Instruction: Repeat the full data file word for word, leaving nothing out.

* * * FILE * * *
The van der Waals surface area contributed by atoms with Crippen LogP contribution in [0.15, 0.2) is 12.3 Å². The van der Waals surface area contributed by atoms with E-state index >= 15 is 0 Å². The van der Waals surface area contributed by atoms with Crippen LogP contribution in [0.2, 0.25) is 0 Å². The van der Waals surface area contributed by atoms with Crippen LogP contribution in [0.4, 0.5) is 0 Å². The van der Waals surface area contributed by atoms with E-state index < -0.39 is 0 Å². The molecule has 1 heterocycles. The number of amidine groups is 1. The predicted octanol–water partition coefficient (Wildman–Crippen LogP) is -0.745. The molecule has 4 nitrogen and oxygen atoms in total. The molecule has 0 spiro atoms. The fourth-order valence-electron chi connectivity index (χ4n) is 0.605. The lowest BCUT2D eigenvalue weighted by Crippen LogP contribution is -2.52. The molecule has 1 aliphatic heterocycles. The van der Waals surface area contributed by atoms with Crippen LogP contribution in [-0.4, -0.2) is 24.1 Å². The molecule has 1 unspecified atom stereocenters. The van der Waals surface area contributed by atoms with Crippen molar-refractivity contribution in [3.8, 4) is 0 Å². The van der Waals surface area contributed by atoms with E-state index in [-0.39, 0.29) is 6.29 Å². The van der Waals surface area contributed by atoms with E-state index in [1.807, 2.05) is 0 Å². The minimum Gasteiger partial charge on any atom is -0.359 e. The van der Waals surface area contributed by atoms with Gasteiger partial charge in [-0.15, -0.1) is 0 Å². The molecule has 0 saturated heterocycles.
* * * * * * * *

The van der Waals surface area contributed by atoms with Crippen LogP contribution in [0.15, 0.2) is 12.3 Å². The van der Waals surface area contributed by atoms with E-state index >= 15 is 0 Å². The van der Waals surface area contributed by atoms with Crippen LogP contribution in [0.2, 0.25) is 0 Å². The van der Waals surface area contributed by atoms with Crippen LogP contribution in [0.4, 0.5) is 0 Å². The van der Waals surface area contributed by atoms with E-state index < -0.39 is 0 Å². The molecule has 1 heterocycles. The number of amidine groups is 1. The predicted octanol–water partition coefficient (Wildman–Crippen LogP) is -0.745. The molecule has 4 nitrogen and oxygen atoms in total. The molecule has 0 spiro atoms. The fourth-order valence-electron chi connectivity index (χ4n) is 0.605. The lowest BCUT2D eigenvalue weighted by Crippen LogP contribution is -2.52. The molecule has 1 aliphatic heterocycles. The van der Waals surface area contributed by atoms with Crippen LogP contribution in [-0.4, -0.2) is 24.1 Å². The molecule has 1 unspecified atom stereocenters. The van der Waals surface area contributed by atoms with Crippen molar-refractivity contribution in [3.8, 4) is 0 Å². The van der Waals surface area contributed by atoms with E-state index in [-0.39, 0.29) is 6.29 Å². The van der Waals surface area contributed by atoms with E-state index in [1.807, 2.05) is 0 Å². The minimum Gasteiger partial charge on any atom is -0.359 e. The van der Waals surface area contributed by atoms with Gasteiger partial charge in [-0.15, -0.1) is 0 Å². The molecule has 0 saturated heterocycles.